From March 28 to April 2, over 1,000 donors participated in raising over $600,000 for the University of Dallas’ 2022 Cor Challenge. The Challenge is half of a two-prong, three-year solution to the Forging the Future initiative, a fundraising goal aimed towards receiving gifts from 25% of alumni by the year 2025. This year’s Cor Challenge was focused specifically on student scholarship support. All numbers quoted are as of April 10, with some gifts still being processed.
The Cor Challenge was initiated by UD’s National Alumni Board in 2012. Originally dubbed “Moneybomb,” the inaugural event used a grass roots, peer-to-peer fundraising model that saw alumni donors encourage and challenge other alumni to financially support the university. That year, just over $74,000 from 564 donors was raised. The first “Cor Challenge” was held the following year in 2013, and since then has become an annual event that continues to focus on alumni giving.
Recent years have showcased the growth in goal and scope of the event, with total amounts raised coming to $186,000 in 2019, $200,000 in 2020 and $286,000 in 2021. This year, the university set its sights high with an initial goal of $300,000.
“This Cor Challenge was unique because it is the first time we have had a lot of engagement from current students, and Clash of the Classes, as the concept is brand new this year,” said Clare Venegas, vice president of marketing and communications.
“Definitely a lot … of alumni enthusiasm about re-engaging with students and really making a difference with campus improvement ideas they had. We have a lot of really great feedback from alumni wanting to stay on.”
Austin Westervelt-Lutz, assistant vice president for development, assisted in coordinating the event and calculating the proceeds. He explained what inspired the goal was significantly higher than last year.
“Ideally, the goal should increase each year in order to motivate as many alumni, parents, faculty, staff, and friends to participate and give according to their means,” he said. “The costs of running a University increase each year, and we are fortunate now to have a significant community of alumni and supporters willing to invest in making UD the premier Catholic liberal arts university in the country.”
Various motivational methods were utilized to inspire competitive giving amongst alumni, including Leaderboards that calculate giving by class, a Donation map by state and a Fromer vs. Spromer giving competition.
Westervelt-Lutz advocated for the style of competitive, grass-roots giving that forms the foundation of the Cor Challenge.
“The benefits of this philanthropic revenue reverberate beyond the stated purpose, as externally-raised revenue allows more flexibility within the University budget to pay for things like faculty salaries and campus upkeep and improvements,” he said.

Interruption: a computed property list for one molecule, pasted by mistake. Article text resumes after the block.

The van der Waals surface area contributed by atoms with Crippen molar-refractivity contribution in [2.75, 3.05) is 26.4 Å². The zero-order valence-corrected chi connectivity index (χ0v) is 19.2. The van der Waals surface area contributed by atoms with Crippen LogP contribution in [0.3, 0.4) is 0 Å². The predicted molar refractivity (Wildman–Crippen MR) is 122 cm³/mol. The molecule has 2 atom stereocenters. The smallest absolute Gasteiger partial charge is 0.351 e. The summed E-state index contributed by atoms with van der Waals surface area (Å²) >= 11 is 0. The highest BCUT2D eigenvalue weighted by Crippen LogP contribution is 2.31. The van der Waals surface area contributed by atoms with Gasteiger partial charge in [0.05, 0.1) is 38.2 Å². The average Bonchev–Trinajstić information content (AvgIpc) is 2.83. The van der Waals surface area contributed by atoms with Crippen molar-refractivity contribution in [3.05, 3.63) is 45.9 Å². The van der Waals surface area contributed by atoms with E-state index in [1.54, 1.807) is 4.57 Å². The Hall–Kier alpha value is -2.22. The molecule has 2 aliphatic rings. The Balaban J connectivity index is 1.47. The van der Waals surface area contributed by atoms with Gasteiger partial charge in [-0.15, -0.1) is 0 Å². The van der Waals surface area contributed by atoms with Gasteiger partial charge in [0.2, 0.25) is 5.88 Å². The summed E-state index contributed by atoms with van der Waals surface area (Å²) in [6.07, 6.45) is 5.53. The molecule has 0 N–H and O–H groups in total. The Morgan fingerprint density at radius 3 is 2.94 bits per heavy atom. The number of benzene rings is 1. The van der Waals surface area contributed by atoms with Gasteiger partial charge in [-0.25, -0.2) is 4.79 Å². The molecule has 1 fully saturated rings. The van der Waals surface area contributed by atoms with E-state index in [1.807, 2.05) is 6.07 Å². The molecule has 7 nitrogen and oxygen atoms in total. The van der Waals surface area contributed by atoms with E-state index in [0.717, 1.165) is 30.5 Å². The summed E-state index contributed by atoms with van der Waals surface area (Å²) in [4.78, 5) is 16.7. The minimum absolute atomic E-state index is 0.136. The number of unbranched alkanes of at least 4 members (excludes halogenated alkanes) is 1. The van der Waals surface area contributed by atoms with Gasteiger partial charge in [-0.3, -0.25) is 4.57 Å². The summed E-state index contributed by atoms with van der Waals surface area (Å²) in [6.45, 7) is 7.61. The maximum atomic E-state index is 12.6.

“Further, we have a number of generous UD alumni who wish to make a transformational impact for our students and our University by making significant investments during the Cor Challenge to both reflect their deep and abiding love of UD and incentivize others to do the same.”
The methods and motivations surely worked, for by the end of the Challenge, the event had smashed its goal by 210%. Notable contributions include: several members of the class of 1985, including Mike Wehrle and Jennifer Byrne, who made gifts of $100,000 each, Fanny (’88) and Phil (’90) Sheumaker, who gave a $50,000 matching gift that doubled the impact of “early bird” donors at the start of this year’s Cor Challenge, and UD Trustee Barry Clark and his wife Kathy, who made a $50,000 matching gift to challenge the class of 2016 in honor and in memory of their son Zach. The class of 2016 rose to the task and met their goal.
Top of the Leaderboards include the class of 1985, who raised the most out of any class ($331,728.22) and who had the greatest class participation at 36%, as well as the class of 2012, who had the most total donors, 80.
Westervelt-Lutz praised the capacity and will-to-give of all the donors, especially alumni, and specifically mentioned the incredible work ethic and leadership of both the Advancement Office and Office of the President that made the Challenge such a great success.
“None of the exceptional philanthropic results we have achieved to date this year on behalf of UD would be possible without the leadership of our Vice President for Advancement, Kris Muñoz Vetter. Our alumni and friends are energized about President Sanford’s vision and leadership, and excited about what they see on the horizon for UD. Most importantly, our fundraising success this year reflects the devotion the UD community has for its students and faculty.”